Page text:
The daughter of a Somerset man who died from COVID-19 has spoken lovingly of the three nurses who held his hand after his ventilator was turned off.
Karen Hay said her father Bill Bracken, a passenger on the Ruby Princess, was admitted to hospital on March 26 showing different symptoms to her mother Barbara who had tested positive just days before.
Mr Bracken, who was soon to turn 81, was on a ventilator for nine days but showed no improvement so it was decided the machine would be turned off.
"This was simply a heart-breaking decision, but a decision we knew was for the very best," Mrs Hay said.
"We are told by the hospital that there were three nurses with my father when he passed away.
"They were very kindly holding his hand which we are all so very grateful for."
He was cremated without a funeral.
"We chose not to have a funeral and no one was able to attend his cremation," Mrs Hay said.
"Due to my mother being in isolation it wasn't an option for her to attend. Whilst this is a heartbreaking situation for my family, we understand that this was the right decision for us and those involved.
"My dad would not have wanted any fuss, nor would he have wanted to unintentionally risk the lives of others.
"Having to make a decision with regard to funeral attendance is unfair, potentially divisive and certainly not something my dad would condone. So many people had deep respect for my father and admired his strength and determination."
Mrs Hay, whose two sisters both live in Queensland and were unable to see their father before he died, said her mother, who is still in isolation, was a "hero".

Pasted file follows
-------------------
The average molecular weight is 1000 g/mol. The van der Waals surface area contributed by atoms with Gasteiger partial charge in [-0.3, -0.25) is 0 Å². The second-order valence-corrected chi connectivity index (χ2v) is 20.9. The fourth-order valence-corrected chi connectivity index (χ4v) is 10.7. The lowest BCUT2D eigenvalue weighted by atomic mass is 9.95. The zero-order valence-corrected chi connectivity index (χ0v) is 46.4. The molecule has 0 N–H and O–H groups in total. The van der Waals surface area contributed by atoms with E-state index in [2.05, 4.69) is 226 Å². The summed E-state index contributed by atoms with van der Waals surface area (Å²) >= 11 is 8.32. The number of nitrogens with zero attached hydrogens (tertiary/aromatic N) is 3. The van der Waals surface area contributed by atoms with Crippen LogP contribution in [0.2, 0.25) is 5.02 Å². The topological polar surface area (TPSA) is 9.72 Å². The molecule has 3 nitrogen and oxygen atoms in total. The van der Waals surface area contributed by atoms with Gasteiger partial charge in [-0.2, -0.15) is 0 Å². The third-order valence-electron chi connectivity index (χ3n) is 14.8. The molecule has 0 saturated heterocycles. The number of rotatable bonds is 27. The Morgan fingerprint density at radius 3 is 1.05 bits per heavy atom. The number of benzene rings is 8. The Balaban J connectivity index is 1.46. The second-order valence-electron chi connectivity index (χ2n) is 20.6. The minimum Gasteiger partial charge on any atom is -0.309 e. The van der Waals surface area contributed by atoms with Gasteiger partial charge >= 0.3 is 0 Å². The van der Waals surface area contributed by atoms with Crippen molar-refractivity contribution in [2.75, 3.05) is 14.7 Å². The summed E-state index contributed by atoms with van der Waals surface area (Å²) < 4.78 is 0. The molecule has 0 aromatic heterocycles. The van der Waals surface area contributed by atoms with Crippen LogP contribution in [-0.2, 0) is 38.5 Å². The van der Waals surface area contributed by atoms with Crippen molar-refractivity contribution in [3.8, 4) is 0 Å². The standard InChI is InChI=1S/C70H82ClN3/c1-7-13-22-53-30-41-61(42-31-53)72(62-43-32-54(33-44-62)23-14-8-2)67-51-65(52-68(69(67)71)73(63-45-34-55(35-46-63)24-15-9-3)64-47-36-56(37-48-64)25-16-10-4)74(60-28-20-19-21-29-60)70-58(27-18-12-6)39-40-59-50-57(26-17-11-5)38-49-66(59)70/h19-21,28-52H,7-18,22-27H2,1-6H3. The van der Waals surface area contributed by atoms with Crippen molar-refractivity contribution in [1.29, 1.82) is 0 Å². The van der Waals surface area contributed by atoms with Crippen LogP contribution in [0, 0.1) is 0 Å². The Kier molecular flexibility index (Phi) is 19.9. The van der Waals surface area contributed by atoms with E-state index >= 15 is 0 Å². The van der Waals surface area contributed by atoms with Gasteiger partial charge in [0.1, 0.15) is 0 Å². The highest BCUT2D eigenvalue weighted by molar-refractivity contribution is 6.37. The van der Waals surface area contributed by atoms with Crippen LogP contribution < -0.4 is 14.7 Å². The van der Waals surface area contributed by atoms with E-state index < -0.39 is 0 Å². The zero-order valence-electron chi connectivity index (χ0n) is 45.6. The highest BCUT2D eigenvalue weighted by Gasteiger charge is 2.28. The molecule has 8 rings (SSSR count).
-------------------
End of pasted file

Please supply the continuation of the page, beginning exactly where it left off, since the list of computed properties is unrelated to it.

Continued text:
"She is simply amazing! She is strong, determined, driven and has the most amazing strength that I have ever witnessed.
On the day my dad passed away I received a call from the Ruby Princess ... they were calling with regard to a question my mum had about a deposit she had made for a cruise into the future.
"To lose your husband of almost 58 years, remain in isolation since Thursday March 19, and not be able to see your husband prior to (him) being put on a ventilator I would describe as absolutely heartbreaking.
"My mother has remained so very strong during what I can describe as the most difficult times of our life."
The family was "sickened" by the behaviour of the operators of the Ruby Princess.
Mrs Hay said her parents had been on nine cruises and had planned to go on more.
"Whilst my family were worried about mum and dad heading off on this cruise, we were sure that they would return in a healthy state," she said.
"Unfortunately, that hasn't been the case and the impact of the behaviours of the operators have significantly impacted on my family.
"I have lost my father and I know that my mum is certainly lucky to be alive.
"To have a significant number of people disembark the cruise with COVID-19 like symptoms, and yet put another whole new passengers on the ship in a very short turn around has to be negligent.
"I wonder how anyone with a moral compass could think behaviour such as this would be okay."
Mrs Hay said on their return to Australia her mother reassured the family that everything was fine.
"There had been no mention of the disease, the ship was regularly being cleaned and everyone was having a great time.
"I am certainly puzzled that if this was the case, how could the outcome of this ship returning to Australia be so detrimental?
"On the day my dad passed away I received a call from the Ruby Princess.
"Originally, I was thinking they were calling due to the death of my father, however, this was not the case. They were calling with regard to a question my mum had about a deposit she had made for a cruise into the future.
"I did feel sad that they didn't even know that my dad had passed away.
"Understandably we are angry with the cruise ship operator, however, I also believe that no one really knew the potential of this disease.
"My mum and dad headed off on another cruise, never ever thinking that this would be the outcome."